"Their needs are higher than what I can do": Moral distress in providers working with Latino immigrant families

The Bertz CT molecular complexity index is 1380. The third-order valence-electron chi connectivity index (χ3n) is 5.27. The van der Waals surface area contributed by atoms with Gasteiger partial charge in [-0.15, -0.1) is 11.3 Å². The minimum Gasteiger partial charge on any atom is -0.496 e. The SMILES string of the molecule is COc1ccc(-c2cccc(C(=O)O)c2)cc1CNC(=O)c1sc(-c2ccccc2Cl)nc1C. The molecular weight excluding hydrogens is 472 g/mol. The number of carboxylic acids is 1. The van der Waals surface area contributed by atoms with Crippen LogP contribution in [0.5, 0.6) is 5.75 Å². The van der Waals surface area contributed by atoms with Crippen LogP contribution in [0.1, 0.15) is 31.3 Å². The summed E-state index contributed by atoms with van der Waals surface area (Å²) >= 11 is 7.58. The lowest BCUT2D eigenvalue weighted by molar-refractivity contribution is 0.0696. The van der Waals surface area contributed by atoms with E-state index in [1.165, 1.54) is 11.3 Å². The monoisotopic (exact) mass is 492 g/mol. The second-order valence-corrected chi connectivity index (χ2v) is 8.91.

Social service providers tasked with alleviating the problems of the most marginalized and vulnerable populations are at particular risk for work-related stress and subsequent burnout. This article aims to move beyond individualized understandings of provider burnout and render visible the structural barriers that limit providers' capacity to authentically help their clients. Guided by the concept of moral distress, we examined the experiences of 17 service providers who deliver behavioral and mental health services to Latino immigrants in a metropolitan area in Texas. An applied thematic analysis of individual interviews collected in 2015 revealed providers' frustration with the countless systemic issues and helplessness in their inability to make substantial changes in their clients' lives. This emotional toll, in turn, created a cycle where providers' capacity to envision authentic, systemic change became limited. Our findings suggest that social work needs to go beyond the recommendations for self-care to prevent provider burnout and to address the inherent paradoxes in service provision to oppressed and vulnerable groups. We urge a shift toward a social action model to show an authentic commitment to social justice and to empower both providers and the marginalized populations they serve.